Oysters may be small, but collectively they can help improve our oceans.

Farming oysters for food consumption means more oysters cleaning our coastal waters. Restored oyster reefs can help protect shorelines. Let’s learn how these mighty mollusks are so important to our local ocean ecosystems!

 

How Oysters Can Help Improve Water Quality

A single oyster can filter 50 gallons of water in one day, and an acre of oysters can filter the equivalent of 36 Olympic swimming pools every day! And since you can have too much of a good thing, oysters help by filtering out excess nutrients in the water. Having more oysters in local waters can improve water quality.

With responsible oyster farming management, farmers can supply safe, high-quality oysters year round. The more we eat, the more demand there will be in the marketplace. This increased demand will support local oyster farmers and lead to a higher number of oysters overall in our coastal waters at any given time.

hands shucking oyster
Oysters are delicious, and farming them for food consumption means more oysters cleaning our coastal waters!

So when you’re looking to dine on a delicious seafood, look for farmed oysters on the menu or at your local fish monger. Even better if it’s a locally farmed oyster!  

 

How Oyster Reefs Can Protect Shorelines

Historical data suggest that until about the early 1800s there was a series of robust oyster reefs that ran from New England potentially to the southern tip of Florida. Records from here in Boston show there were large reefs at the mouth of the Charles and Mystic rivers. In addition to helping filter and clean our coastal waters, these reefs provided a number of other benefits for ecosystems as well as humans.

Like other kinds of reefs, oyster reefs provide a buffer from storm surges. Reintroducing oysters is more important than ever as we now face rising sea levels caused by a warming ocean. Not only would reintroduced oysters provide protection of coastal areas during a storm, they could also provide ongoing protection from the rising sea.

oyster reef in South Carolina
An oyster reef appears at mid-tide near Hunting Island, S.C.

Because they are complex, three-dimensional structures, oyster reefs are also a great habitat for other animals. Restored oyster reefs support the growth of fishes and invertebrates at about 1.46 tons per acre per year! More diverse habitats with more animals are healthier, and this is also great news for other parts of the New England seafood industry.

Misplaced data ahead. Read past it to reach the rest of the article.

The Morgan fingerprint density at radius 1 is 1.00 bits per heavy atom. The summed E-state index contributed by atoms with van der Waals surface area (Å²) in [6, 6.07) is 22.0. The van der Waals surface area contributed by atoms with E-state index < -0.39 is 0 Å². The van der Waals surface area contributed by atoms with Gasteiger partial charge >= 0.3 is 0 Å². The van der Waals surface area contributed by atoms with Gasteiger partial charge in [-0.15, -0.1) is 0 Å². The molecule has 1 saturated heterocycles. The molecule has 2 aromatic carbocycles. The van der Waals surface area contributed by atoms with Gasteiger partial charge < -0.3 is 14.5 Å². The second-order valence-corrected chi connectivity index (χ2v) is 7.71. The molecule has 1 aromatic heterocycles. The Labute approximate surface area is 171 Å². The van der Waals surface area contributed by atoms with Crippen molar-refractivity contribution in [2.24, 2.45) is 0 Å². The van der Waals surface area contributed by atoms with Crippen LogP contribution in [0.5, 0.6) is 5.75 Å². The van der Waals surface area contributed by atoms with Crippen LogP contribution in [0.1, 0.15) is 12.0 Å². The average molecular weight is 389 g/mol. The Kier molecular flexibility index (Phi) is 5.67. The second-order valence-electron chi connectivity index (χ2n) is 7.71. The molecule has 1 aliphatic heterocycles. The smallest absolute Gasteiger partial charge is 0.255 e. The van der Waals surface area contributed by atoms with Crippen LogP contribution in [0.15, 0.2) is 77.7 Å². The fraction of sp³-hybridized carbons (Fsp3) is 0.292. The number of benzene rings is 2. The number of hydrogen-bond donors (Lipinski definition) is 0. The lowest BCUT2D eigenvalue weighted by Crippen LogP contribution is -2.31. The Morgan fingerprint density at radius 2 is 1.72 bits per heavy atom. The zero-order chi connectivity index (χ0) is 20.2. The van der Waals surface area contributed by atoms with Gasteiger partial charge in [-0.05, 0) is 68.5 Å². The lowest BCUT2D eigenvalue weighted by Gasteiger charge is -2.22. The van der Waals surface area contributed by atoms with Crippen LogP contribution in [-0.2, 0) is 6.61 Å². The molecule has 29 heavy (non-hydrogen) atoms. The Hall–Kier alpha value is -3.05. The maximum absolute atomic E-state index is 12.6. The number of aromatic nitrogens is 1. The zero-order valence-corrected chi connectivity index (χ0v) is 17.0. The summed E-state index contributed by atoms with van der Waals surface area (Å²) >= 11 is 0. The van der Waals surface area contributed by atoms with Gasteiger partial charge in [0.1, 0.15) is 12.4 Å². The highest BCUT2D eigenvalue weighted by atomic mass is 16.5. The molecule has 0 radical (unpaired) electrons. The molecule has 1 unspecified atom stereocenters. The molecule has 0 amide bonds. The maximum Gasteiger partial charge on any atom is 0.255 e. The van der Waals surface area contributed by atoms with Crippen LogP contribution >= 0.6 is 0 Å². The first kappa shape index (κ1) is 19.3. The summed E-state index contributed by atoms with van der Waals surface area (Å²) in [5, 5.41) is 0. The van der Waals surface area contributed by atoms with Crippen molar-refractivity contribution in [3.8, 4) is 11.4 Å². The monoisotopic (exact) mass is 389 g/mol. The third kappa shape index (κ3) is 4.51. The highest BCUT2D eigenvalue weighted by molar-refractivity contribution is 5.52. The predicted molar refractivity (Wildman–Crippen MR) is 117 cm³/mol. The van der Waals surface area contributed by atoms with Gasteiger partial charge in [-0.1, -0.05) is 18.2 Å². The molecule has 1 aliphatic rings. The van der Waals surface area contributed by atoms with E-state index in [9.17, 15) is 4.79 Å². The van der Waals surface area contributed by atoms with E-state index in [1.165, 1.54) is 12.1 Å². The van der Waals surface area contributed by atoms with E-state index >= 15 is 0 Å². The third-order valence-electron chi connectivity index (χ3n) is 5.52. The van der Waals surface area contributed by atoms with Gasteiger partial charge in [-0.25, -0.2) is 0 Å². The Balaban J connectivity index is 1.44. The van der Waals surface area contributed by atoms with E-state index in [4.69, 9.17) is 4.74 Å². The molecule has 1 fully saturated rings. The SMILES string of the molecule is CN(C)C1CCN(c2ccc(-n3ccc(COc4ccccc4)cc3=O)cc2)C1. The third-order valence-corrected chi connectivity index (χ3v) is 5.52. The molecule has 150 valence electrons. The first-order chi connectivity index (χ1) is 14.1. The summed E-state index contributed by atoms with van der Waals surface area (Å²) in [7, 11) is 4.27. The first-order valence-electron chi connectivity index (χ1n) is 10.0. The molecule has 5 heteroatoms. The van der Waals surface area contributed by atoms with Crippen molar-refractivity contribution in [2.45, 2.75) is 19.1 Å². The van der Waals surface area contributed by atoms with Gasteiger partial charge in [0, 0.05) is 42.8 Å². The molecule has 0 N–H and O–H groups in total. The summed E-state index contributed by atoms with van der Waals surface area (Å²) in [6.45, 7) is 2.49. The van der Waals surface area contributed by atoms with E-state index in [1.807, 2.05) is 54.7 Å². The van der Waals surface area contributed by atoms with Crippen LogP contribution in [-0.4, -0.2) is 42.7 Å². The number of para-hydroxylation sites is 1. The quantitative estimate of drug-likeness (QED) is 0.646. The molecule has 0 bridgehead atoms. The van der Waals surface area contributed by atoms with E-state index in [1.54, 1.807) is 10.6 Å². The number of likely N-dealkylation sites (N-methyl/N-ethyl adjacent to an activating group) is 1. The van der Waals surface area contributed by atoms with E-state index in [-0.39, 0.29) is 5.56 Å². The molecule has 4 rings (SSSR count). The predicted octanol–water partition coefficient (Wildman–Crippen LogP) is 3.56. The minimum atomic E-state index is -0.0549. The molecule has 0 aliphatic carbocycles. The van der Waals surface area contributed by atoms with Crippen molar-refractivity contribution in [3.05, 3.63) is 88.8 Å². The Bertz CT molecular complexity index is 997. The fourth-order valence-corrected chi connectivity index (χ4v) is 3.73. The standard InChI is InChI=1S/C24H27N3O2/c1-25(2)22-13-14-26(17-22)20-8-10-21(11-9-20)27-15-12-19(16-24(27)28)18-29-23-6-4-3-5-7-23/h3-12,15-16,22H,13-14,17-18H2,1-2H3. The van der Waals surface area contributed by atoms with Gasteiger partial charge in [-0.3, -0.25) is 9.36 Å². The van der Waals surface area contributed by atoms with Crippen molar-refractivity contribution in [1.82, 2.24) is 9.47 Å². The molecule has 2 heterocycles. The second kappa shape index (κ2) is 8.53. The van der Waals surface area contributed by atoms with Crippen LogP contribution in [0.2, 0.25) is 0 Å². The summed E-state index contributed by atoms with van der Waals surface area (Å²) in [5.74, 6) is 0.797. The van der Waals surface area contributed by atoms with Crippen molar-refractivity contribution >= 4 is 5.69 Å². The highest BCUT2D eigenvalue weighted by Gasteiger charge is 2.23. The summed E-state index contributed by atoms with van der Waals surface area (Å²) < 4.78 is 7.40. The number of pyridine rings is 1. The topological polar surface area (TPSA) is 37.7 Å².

About 1900, oysters in Boston were thought by some to be extinct. Due to a combination of constructing on ocean fill, pollution, and overconsumption, what were once extensive reefs were all but gone. Luckily for us, they held on despite their severely diminished populations. Despite times of poor water quality, Boston Harbor has come a long way, due in large part to the Deer Island water treatment plant. Boston now has among the cleanest city beaches in the country.

There are also many oyster restoration projects that focus on planting reefs purely for habitat and not for human consumption. Here in Massachusetts, you can check out the work of Mass Oyster Project and even sign up to volunteer with one of its projects!

crate of farmed oyster in water
Farmed oysters are exposed during low tide.

The Mighty Little Oyster

Oysters are in the group of animals called mollusks, making them related to snails and octopuses. They are what we call bivalve (meaning “two shells”) mollusks, making them most closely related to other shellfish such as clams, mussels, and scallops. There are many different kinds of oysters, but the ones we farm in New England are the eastern oysters (Crassostrea virginica).

Clams and mussels have a “foot,” a muscular appendage with which they are able to move themselves. Oysters do not have a foot and cannot easily move themselves. This is due to the fact that their ideal growing condition is in a reef. Larval oysters settle the best on the shell of another oyster. The shells then will cement together. As this happens generation after generation, eventually a reef forms.

 

Do you know a community group in Boston or Cambridge that wants to learn more about oysters and other sustainable seafood? The New England Aquarium offers traveling STEM workshops on a variety of topics to eligible community groups.